Defining an approach to computers in education
Key Information Technology Outcomes (KITOs)
Information technology in education can enhance learning opportunities for all age-groups and in all curriculum areas. There is a co-operative framework for teacher professional development to support and extend the KITOs here.
Lesson plans and software evaluations linked from this page are copyright © the individual authors.
(Kinder & Prep)
This table is the beginning of a project which can produce an agreed model for information technology in Australian Schools. Based on the nationally developed Profiles of other curriculum areas, it will produce by a comprehensive guide showing how computers can be used across the curriculum by students throughout their schooling careers.
Because information technology equipment in schools varies in type and quantity, and because technological changes and societal expectations change so fast in this area, the document is being generated electronically. Therefore a high degree of consultation and subsequent modification is expected.
The initial stage has been to produce a grid for planning. Members of the computer discussion group at the University of Tasmania have put together a framework, and some initial ideas of how it might be used.
We would be interested in your comments, both of the framework and the current contents. It suggests student outcomes of teaching when computers are used in the ways indicated by the Strands.
When comments indicated this grid was a useful starting point, supporting material for each grid cell was sought. This is in the form of explanatory writing, student work samples and teacher comments. All material is attributed to the contributor, and may consist of live hyperlinks where appropriate.
This grid was devised by the Computer Education Discussion Group, including Lynda Ireland, Matthew Cooper, Andrew Fluck, Belinda Griffiths and Charlotte Kupsch.
Operations and computer components
Essential skills for operating computer equipment. A pre-requisite for the other modes of use, which give increasing confidence and an awareness of the limitations of information technology. Students learn both physical dexterity, clear pronunciation and logical thinking skills in this area.
The computer is used to create or file information that is usually transferred to paper. This mode has an important role to play in raising students' self-esteem.
For example, images could quite easily be put on paper using a pen or pencil, but the computer increases the accuracy the student can achieve. In a similar way, word-processors help students to organise their thoughts and present text in a conventional form analogous to the printed material in the world around them.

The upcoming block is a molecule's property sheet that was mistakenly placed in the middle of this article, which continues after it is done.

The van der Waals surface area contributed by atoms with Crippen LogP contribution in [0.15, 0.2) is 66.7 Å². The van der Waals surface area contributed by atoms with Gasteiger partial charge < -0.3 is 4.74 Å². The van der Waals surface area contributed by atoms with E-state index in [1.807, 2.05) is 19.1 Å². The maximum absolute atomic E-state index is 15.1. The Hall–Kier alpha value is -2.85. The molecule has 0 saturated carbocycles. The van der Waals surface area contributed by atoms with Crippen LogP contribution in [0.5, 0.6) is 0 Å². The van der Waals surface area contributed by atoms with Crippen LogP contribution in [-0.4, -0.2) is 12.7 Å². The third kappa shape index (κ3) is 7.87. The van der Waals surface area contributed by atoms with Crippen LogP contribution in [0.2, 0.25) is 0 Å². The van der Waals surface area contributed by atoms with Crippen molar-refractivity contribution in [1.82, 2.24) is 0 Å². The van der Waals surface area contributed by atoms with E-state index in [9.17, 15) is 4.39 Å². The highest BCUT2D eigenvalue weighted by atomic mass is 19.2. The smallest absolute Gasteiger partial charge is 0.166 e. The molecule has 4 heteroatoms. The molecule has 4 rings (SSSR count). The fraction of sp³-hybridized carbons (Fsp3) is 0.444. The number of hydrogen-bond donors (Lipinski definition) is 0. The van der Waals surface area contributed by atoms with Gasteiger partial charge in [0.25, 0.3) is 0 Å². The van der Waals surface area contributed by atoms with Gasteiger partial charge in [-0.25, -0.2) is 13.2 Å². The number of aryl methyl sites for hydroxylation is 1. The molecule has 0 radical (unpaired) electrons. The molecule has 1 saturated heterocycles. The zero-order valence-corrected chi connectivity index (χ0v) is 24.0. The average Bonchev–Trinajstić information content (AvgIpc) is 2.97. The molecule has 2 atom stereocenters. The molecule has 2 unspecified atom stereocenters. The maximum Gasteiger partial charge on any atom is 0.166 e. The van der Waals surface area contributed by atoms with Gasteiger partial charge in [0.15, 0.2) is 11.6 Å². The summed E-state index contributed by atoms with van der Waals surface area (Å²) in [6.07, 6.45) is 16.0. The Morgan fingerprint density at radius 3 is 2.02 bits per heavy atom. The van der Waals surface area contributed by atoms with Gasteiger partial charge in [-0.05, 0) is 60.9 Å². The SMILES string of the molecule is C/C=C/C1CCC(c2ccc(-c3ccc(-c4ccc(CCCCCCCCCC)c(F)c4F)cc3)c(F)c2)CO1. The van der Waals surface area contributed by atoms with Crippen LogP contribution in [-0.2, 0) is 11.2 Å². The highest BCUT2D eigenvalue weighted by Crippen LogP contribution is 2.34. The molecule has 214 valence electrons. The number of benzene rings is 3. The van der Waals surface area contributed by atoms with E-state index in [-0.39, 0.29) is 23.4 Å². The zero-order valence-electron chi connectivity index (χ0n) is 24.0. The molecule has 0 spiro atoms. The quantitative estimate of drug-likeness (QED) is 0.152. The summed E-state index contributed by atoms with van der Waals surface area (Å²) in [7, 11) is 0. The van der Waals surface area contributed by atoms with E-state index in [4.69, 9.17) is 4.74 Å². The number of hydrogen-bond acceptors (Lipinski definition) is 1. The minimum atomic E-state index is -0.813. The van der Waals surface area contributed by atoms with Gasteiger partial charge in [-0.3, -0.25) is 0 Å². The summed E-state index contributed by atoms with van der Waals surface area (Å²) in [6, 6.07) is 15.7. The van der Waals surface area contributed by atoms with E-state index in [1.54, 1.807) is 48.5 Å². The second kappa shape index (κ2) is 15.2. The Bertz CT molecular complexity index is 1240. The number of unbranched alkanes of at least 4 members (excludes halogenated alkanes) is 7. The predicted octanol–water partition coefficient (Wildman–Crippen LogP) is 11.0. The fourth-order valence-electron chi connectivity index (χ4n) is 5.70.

When computer tools are used in combination to manipulate text, pictures, sounds, numerical and organised data, the student is displaying competency in the publishing mode.
This mode is typified by computer mediated communication. Initially this is between individuals who may already be known to the student.
As confidence grows, the student may begin to branch out over the world, responding with appropriate 'netiquette' to persons who are not initially known to the student.
A developing confidence and care will be reflected in the type and extent of news-groups and other discussions students join.
When used for research, the computer is used to access information and other resources.
Using a computer in this way, students develop questioning skills.
They solve problems by stating them and re-shaping them to fit different resource frameworks.
In the problem solving mode, the student is able to examine and build situations.
Students would generally begin by using simulations or control systems created by others.
For example, an adventure game might simulate an event in history, or the growth of a town.
Students will soon be able to construct simple models of the world around them and implement simple control systems for vehicles constrained to low speed in 2 dimensions.
As they progress, they will be able to work with more sophisticated mathematical models, and begin to predict events.
In constructing new simulations, students apply presentation techniques whilst exhibiting deep knowledge of the situation.
In the Independent Learning mode, the student will expect to learn new knowledge or skills.
Initially the teacher will select appropriate diagnosis or drill software for the student.
As familiarity grows, students will engage in more comprehensive learning using computer systems which the teacher will use to manage and track achievements.
Eventually students will become adept at stating their own learning needs, and will select and use computer systems which suit them.
2Oct97/4Mar98 - to be revised annually
Please send comments on this draft to Andrew Fluck.